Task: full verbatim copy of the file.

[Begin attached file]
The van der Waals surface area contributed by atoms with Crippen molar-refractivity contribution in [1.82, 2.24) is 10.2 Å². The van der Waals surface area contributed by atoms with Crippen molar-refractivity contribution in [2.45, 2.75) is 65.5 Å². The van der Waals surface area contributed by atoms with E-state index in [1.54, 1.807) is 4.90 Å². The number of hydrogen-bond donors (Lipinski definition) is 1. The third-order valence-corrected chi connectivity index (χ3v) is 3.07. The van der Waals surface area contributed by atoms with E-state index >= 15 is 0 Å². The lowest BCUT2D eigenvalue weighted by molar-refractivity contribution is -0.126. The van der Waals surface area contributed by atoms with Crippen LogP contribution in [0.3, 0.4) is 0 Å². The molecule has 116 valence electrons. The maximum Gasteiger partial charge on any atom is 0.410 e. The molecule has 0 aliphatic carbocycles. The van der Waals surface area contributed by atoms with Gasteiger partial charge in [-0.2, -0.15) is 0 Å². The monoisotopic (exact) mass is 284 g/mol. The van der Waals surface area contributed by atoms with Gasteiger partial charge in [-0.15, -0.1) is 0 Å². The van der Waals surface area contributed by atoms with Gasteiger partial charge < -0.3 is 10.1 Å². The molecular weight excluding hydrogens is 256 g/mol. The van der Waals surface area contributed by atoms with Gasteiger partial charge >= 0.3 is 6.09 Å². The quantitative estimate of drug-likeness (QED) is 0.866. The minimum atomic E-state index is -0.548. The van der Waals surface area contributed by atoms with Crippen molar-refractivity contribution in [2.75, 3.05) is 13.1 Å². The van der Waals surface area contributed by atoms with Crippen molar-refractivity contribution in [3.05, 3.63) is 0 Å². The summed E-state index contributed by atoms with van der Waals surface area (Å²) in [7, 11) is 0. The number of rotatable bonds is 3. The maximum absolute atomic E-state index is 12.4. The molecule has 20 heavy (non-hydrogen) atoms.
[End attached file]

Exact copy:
The van der Waals surface area contributed by atoms with Crippen molar-refractivity contribution in [1.82, 2.24) is 10.2 Å². The van der Waals surface area contributed by atoms with Crippen molar-refractivity contribution in [2.45, 2.75) is 65.5 Å². The van der Waals surface area contributed by atoms with E-state index in [1.54, 1.807) is 4.90 Å². The number of hydrogen-bond donors (Lipinski definition) is 1. The third-order valence-corrected chi connectivity index (χ3v) is 3.07. The van der Waals surface area contributed by atoms with E-state index >= 15 is 0 Å². The lowest BCUT2D eigenvalue weighted by molar-refractivity contribution is -0.126. The van der Waals surface area contributed by atoms with Crippen LogP contribution in [0.3, 0.4) is 0 Å². The molecule has 116 valence electrons. The maximum Gasteiger partial charge on any atom is 0.410 e. The molecule has 0 aliphatic carbocycles. The van der Waals surface area contributed by atoms with Gasteiger partial charge in [-0.2, -0.15) is 0 Å². The monoisotopic (exact) mass is 284 g/mol. The van der Waals surface area contributed by atoms with Gasteiger partial charge in [-0.15, -0.1) is 0 Å². The van der Waals surface area contributed by atoms with Gasteiger partial charge < -0.3 is 10.1 Å². The molecular weight excluding hydrogens is 256 g/mol. The van der Waals surface area contributed by atoms with Gasteiger partial charge >= 0.3 is 6.09 Å². The quantitative estimate of drug-likeness (QED) is 0.866. The minimum atomic E-state index is -0.548. The van der Waals surface area contributed by atoms with Crippen molar-refractivity contribution in [2.75, 3.05) is 13.1 Å². The van der Waals surface area contributed by atoms with Crippen molar-refractivity contribution in [3.05, 3.63) is 0 Å². The summed E-state index contributed by atoms with van der Waals surface area (Å²) in [7, 11) is 0. The number of rotatable bonds is 3. The maximum absolute atomic E-state index is 12.4. The molecule has 20 heavy (non-hydrogen) atoms.